The previous decade had been a traumatic one for West Germany; the country’s economy may have emerged as one of Central Europe’s strongest (certainly when compared to the UK’s at the time), but the nation was as vulnerable to terrorist assaults as we were. The notorious Baader-Meinhof Gang – or, as they were more commonly known in Germany, the Red Army Faction – had repeatedly targeted holders of public office they claimed had been Nazi Party members during WWII; whatever legitimate grievances they may have held, however, were undermined by the violent means with which they addressed Germany’s recent past. Those born either during or after the war carried the guilt of their parents and resented the fact; Helmut Kohl, born before it, was equally determined to address Germany’s recent past, but by diplomatic and economic means.

Keen to forge a stronger bond with one of Germany’s oldest enemies, Kohl developed a close friendship with French President François Mitterrand; but Kohl’s plans for greater European integration and Germany being central to it were hampered by the inconvenient fact that his country remained divided. However, when the Berlin Wall tumbled down following the unexpected collapse of the East German Government in the autumn of 1989, Kohl had the opportunity he’d been waiting for. After eliciting the support of the USSR, Kohl wasted little time in drafting a reunification treaty that was signed within a year of the first civilian hammer hitting the Berlin Wall. Germany was back in one piece and Helmut Kohl now had the chance to, well, ‘make Germany great again’.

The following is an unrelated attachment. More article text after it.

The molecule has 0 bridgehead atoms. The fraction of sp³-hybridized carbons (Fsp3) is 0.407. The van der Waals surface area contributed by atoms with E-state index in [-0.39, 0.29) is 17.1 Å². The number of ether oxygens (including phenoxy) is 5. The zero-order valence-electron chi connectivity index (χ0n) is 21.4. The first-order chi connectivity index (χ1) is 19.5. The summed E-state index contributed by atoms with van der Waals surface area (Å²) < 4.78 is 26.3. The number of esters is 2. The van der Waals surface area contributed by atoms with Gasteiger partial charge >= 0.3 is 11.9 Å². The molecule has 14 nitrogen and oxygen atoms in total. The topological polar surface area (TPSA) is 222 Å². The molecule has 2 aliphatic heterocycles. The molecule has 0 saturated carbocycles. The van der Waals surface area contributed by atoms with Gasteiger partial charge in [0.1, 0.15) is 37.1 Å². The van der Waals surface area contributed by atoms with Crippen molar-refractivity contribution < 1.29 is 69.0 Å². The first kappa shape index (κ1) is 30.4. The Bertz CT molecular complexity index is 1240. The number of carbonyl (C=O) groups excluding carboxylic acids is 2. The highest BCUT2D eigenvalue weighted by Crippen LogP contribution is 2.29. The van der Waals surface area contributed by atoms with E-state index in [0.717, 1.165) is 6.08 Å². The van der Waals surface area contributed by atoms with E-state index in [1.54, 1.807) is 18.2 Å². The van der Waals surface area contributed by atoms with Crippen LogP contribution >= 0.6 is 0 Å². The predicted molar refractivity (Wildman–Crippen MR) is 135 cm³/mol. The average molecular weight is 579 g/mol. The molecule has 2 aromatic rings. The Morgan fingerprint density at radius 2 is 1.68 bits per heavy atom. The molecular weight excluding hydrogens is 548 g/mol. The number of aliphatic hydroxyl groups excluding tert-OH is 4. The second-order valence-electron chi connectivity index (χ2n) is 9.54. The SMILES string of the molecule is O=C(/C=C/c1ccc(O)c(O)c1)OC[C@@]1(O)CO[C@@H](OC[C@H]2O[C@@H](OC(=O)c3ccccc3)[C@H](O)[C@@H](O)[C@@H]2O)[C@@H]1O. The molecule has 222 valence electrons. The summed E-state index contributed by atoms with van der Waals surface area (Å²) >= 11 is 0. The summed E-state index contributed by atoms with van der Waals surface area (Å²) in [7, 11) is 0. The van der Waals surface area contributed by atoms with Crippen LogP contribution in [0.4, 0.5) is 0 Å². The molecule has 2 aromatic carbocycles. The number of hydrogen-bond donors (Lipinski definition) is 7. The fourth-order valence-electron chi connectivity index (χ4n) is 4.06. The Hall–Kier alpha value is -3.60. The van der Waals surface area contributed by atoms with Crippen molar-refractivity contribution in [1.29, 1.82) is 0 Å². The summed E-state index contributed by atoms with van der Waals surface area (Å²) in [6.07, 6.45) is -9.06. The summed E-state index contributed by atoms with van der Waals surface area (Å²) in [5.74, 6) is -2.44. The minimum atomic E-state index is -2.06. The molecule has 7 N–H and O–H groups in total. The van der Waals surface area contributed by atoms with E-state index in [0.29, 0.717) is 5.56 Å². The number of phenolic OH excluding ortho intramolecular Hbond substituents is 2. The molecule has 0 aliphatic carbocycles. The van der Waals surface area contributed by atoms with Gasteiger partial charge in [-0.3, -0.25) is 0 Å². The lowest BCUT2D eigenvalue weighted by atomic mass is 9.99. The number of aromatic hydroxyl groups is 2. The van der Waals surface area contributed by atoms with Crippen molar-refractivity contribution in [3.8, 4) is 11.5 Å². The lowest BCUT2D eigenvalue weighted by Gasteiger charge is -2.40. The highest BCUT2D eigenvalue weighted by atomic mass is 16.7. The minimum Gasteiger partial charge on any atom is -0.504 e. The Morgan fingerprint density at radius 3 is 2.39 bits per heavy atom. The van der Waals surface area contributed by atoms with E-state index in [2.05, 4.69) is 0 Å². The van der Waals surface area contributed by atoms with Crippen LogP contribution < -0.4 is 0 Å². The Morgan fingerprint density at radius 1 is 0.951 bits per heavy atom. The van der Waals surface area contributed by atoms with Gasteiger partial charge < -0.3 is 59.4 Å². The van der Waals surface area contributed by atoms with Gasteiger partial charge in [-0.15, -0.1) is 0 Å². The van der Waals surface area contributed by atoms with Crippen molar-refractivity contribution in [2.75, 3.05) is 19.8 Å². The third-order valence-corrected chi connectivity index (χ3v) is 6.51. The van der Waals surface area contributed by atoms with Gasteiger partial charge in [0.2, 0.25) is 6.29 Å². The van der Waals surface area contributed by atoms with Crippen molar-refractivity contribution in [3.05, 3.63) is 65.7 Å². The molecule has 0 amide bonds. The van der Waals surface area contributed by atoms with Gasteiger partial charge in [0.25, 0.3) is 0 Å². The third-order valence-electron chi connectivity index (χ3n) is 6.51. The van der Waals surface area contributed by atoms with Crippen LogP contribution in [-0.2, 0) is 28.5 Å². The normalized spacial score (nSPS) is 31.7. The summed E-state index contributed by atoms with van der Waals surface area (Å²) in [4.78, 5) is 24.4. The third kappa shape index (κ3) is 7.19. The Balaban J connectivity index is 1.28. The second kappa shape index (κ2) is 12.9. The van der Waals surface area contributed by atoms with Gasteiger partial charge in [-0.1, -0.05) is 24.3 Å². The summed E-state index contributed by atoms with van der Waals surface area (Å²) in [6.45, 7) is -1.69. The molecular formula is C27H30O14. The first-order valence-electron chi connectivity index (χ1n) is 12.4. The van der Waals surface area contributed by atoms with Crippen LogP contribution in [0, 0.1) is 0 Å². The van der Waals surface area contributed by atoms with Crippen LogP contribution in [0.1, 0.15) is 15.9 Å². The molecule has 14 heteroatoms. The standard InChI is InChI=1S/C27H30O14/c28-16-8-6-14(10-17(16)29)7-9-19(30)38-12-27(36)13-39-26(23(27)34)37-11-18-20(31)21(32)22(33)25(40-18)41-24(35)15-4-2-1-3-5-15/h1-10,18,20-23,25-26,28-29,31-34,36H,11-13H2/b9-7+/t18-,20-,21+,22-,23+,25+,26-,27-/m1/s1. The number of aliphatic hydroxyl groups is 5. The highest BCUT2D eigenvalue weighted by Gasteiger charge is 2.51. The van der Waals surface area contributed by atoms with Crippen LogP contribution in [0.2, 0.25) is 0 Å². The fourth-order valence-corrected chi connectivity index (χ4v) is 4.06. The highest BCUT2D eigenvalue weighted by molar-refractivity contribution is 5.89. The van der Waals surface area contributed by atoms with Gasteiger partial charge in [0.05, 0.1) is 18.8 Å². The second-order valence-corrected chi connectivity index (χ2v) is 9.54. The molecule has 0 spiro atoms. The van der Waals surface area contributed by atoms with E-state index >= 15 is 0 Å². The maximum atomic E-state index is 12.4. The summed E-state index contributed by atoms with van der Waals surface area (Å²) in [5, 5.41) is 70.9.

Along with Mitterrand, Kohl was the prime mover behind the Maastricht Treaty, the evolution of the EEC into the EU, and the creation of the Euro. Angela Merkel, an East German whose entry onto the national stage of German politics was as a member of Kohl’s first post-unification administration, is the most notable beneficiary of the rebirth of Germany her former boss instigated, whereas the rest of Europe now views Kohl’s achievement with decidedly mixed emotions.

Wherever one stands on the EU issue, however, there’s no denying Helmut Kohl was perhaps the most influential European politician of his generation, a man whose career spans the entire post-war history of Europe, and a man who played a major part in shaping that history by remaking the continent in his own image. That’s no mean feat.

© The Editor

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IT’S NOT OVER YET

cunt-2The decision of the ‘Newsnight’ production team and presenters to take an early holiday as of last Friday seemed to suggest 2016 had finished slinging shit at the world; paid vacations for BBC freeloaders doesn’t mean the most unpleasant twelve months in living memory has completed its catalogue of carnage, however, as yesterday’s events both in the centre and on the fringes of Europe indicated in the worst possible way. The assassination of Russia’s ambassador to Turkey in full view of TV cameras, swiftly followed by another horrible massacre – this time on the streets of a city with its fair share of past atrocities, Berlin – confirmed this year’s obituaries have been prematurely penned.